When dealing only with the skull, only characters 1-6, 11 and 13 are relevant; of them, several of these characters are definite oviraptorid characters, and it is left undenied the issue of whether this specimen (either the skull alone, or together with the postcrania) is an oviraptorid. But their quantification will be left to the next (and last) post.

Fanti, F., Currie, P. J. & Badamgarav D. 2012. New specimens of Nemegtomaia from the Baruungoyot and Nemegt Formations (Late Cretaceous) of Mongolia. PLoS ONE 7(2):e31330.
Xu X., Tan Q.-w., Wang S., Sullivan, C., Hone, D. W. E., Han F.-l., Ma Q.-y., Tan L. & Xiao D. 2013. A new oviraptorid from the Upper Cretaceous of Nei Mongol, China, and its stratigraphic implications. Vertebrata PalAsiatica 51 (2): 85–101. [PDF]

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7 Responses to The Changeling – The Skull

  1. Andrea Cau says:

    If the skull does not belong to the same individual as the postcranium (an hypothesis further supported by the gap in preservation between skull and rest of the remains), scoring all material into a single taxon may create a chimaera: I would to re-score Wulatelong as two distinct individuals…

  2. Mickey Mortimer says:

    The skull is 115 mm and the femur 255 mm. This results in a ratio of 45%. The Citipati holotype has a ratio of 46% (160/305 mm), so is comparable. Gigantoraptor’s mandible is 40% of its femur length, which would result in a skull ~42% of femur length. Both of these taxa are near the base of Oviraptoridae. Thus I don’t see any good reason to doubt the skull belonging to the same individual as the postcrania.

    • Interesting points. I didn’t include Gigantoraptor erliansis because of the difficulty in assessing mandible:skull ratios, which may vary: The mandible is much longer in caenagnathids than in oviraptorids relative to skull lengths, a reflection of the rotation of the dentary ventrally corresponding to snout rotation — and perhaps some other factors. I also hesitate to consider Gigantoraptor erliansis due to the immense size of the animal: limb bone proportions change at increasing size, as indicated by tyrannosauroid/allosauroids compared to smaller/more basal taxa, and I would prefer a more secure phylogenetic placement for Gigantoraptor erliansis first. I further did not include all of the Citipati specimens because explicit measurement data on the holotype of Citipati osmolskae is not available; the referred specimen lacks it, and the holotype postcrania has not been described. I am not sure from where you are deriving your measurements. Edit: It occurs to me you are conflating MPC-D 100/42, with a 305mm femur, and MPC 100/979, with a 160mm skull; however, the skull of MPC-D 100/42 is 180mm, which results in a comparable length of ~270mm estimate, and thus a skull:femur ratio of 59%. But this is higher than the actual ratio of 45% in Wulatelong gobiensis.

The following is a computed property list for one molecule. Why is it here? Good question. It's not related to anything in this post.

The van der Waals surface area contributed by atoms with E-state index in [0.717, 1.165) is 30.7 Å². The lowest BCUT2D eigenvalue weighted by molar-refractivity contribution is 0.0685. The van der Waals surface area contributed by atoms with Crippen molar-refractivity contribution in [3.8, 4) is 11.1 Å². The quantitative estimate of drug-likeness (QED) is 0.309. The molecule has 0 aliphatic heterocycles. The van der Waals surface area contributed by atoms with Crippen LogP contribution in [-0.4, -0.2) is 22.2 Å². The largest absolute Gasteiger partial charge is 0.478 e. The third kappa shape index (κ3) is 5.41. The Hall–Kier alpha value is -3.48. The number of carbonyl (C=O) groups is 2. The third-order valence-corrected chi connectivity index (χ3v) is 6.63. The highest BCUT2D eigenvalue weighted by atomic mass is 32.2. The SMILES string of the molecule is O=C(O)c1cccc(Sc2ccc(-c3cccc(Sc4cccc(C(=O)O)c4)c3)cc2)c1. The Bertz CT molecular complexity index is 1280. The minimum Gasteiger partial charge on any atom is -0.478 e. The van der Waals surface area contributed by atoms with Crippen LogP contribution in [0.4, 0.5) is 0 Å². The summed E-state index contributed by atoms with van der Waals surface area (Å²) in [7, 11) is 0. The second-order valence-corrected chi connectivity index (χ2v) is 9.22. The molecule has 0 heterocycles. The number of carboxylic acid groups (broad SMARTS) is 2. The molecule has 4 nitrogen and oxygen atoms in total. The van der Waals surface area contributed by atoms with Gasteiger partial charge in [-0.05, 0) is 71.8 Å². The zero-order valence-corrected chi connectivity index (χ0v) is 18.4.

As further noted in the post, caenagnathids and Oviraptor philoceratops have relatively large skulls, although as I noted there is uncertainty in measuring things: the ilium is incomplete in the latter, and it lacks a femur.

      • Mickey Mortimer says:

        Your argument caenagnathids have shorter skulls compared to their mandibles would make Gigantoraptor’s skull even shorter than the estimate I gave, so would support my point even more strongly. Regarding allometry, while we all know larger theropods have different limb proportions on average, do they have longer femora compared to their size? My guess would be that microraptorians are the taxa with the longest femora for their size, and they’re tiny.

        The measurements of Citipati’s holotype were published in the supplementary info of the Yulong paper. So no, I was not conflating it with IGM 100/42.

        This all indicates the “basal caenagnathoids have bigger heads” hypothesis isn’t borne out by the data, which instead suggests a complex assortment of sizes with no simple trend.

        • You wrote: “The measurements of Citipati’s holotype were published in the supplementary info of the Yulong paper. So no, I was not conflating it with IGM 100/42.”

          Then you misread: Lü et al. give the femoral length for MPC-D 100/978 at 345mm, not 305mm. It seems you reported the correct proportion (fem:skull = 46% half femoral length). Nonetheless, this does show significant variance, amongst all taxa with a skull and ilium/femur by which to compare sizes, and that as you say Citipati osmolskae has a ridiculously small head. Relative skull:femoral length increases towards the smaller, crestless taxa. Given the not-included caudipterids, Avimimus portentosus, I can also say that purported non-caenagnathoids will have tiny heads relative to their femora, and that this would be true as the caenagnathoid symplesiomorphic condition. Splitting from that we have a basal oviraptorid with a much larger head, caenagnathids with larger heads, apparent caenagnathids with tinier heads but at ridiculously larger size, and a trend into the oviraptorid lineage for small heads or for large heads, or both.

          I may have illogically construed a mean from which to draw data. I’m not certain at this point that the diversity of other basal oviraptorids (“citipatiines” and “oviraptorines” in my hand diagram here) holds for any others; and may have overemphasized the value of Oviraptor philoceratops as the otherwise most-basal oviraptorid I could draw from — what with its huge head and all. Skull:femoral ratios in Rinchenia mongoliensis, Citipati osmolskae and 100/42 are 54%, 46% and 59%, respectively, suggest that of these “citipatiines,” a stable number there isn’t.

  3. Pingback: The Changeling – The Analysis | The Bite Stuff